Soy Flatbread

Soy Flatbread

by teddybear | updated September 01, 2013

This project is about making a nutritious snack from the left-over soy powder.



If you are lactose intolerant like me, you might find that soy milk is a healthy alternative. Back in the day, I used to buy soy milk from the store, but because I drank it so often, I started making my own. It tastes fresher that way.

But this isn't about making soy milk. That's not a particularly interesting process; I just use a machine to do that. This project is about making a nutritious snack from the left-over soy powder.

August 29, 2013 at 1:53 AM
Comments (1)
this is great! my parents love to make soy milk, but I'm pretty sure they've never made soy flatbread. will have to tell them about this!
over 3 years ago

First, I needed to make the soy milk. I measured out half a cup of soy beans and soaked them in water for 4 hours. Then, I put the beans into the soy milk maker. I added 6 cups of water, pressed start, and waited 20 minutes.

August 29, 2013 at 2:07 AM
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After the soy milk was finished, I poured it out over a strainer to filter out the powder.

August 29, 2013 at 2:09 AM
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The next step was to make the dough using a bread making machine. I added the soy powder, 4 cups of flour, 2 teaspoons of yeast, and 1 teaspoon of salt. I pressed start and waited 30 minutes.

August 29, 2013 at 2:10 AM
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I soon realized that I had added too much flour. The mixture was too dry, so I added half a cup of water and let the bread machine work its magic for another 10 minutes. After the dough was ready, I put it in a pan with 2 tablespoons of vegetable oil. I flattened out the dough with my hands and sprinkled some sesame seeds on top. Then, I closed the lid and waited 4 hours for the dough to rise.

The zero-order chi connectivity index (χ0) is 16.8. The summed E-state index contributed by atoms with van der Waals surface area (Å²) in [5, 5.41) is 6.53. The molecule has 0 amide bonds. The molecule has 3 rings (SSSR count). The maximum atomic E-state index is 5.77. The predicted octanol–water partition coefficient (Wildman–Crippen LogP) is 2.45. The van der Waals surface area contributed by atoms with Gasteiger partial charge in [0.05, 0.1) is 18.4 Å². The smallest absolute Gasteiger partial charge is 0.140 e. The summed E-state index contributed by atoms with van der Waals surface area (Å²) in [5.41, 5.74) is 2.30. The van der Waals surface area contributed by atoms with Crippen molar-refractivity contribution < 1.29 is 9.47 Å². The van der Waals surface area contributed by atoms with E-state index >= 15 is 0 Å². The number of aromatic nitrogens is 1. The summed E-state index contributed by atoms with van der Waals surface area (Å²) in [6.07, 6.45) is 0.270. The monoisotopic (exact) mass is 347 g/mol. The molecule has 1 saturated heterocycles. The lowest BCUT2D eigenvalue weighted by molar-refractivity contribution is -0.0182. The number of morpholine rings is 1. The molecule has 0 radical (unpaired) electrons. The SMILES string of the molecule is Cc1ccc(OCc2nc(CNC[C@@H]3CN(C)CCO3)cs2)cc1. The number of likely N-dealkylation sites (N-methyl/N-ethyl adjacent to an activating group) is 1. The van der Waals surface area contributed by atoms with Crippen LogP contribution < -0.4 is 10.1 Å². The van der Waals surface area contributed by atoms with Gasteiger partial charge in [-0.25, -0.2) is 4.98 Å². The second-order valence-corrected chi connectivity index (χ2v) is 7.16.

August 29, 2013 at 2:12 AM
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Now, it was finally time to cook the dough. I turned the fire on to medium heat for 10 minutes. Then, I flipped the dough over to the other side and cooked for another 10 minutes. The end result was a nice-looking flatbread. However, when I tasted it, it was sour. I think I may have waited too long for the dough to rise.

I will make another attempt the next time I run out of soy milk.

August 29, 2013 at 2:16 AM
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For my second attempt, I made the soy milk and filtered out the powder in the same way as I had done before.

September 1, 2013 at 10:52 PM
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Since I remembered that I had used to much flour last time, I only added 3 cups this time around, so then I wouldn't have to add extra water. I stuck with using 2 teaspoons of yeast and 1 teaspoon of salt though because that had worked out well in my first attempt

September 1, 2013 at 10:58 PM
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Because I didn't want the bread to end up tasting sour again, I only let the dough rise for 2 hours.

September 1, 2013 at 10:59 PM
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I ended up with less dough than last time because I only used 3 cups of flour instead of 4, so instead of cooking each side for 10 minutes, I only cooked each side for 7 minutes.

September 1, 2013 at 11:04 PM
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The resulting bread had fewer brown spots. It was softer than last time and not as crunchy. Personally, I like it better that way. And because I hadn't waited so long for the dough to rise, the sour taste was gone.

I present to you, the end result: a nutritious soy flatbread that goes perfectly with a glass of warm soy milk.

September 1, 2013 at 11:07 PM
Comments (2)
looks delicious! what type of bread maker do you have?
over 3 years ago
Thanks! The bread maker is a Gaolin, model 902B. I originally got it off eBay, but I don't think they have it anymore. It looks like this though http://www.popscreen.com/p/MTU4MjI0MzU2/-WhiteElectricBreadMakerBreadMachine902BLoafSizeof15Lb20Lb
over 3 years ago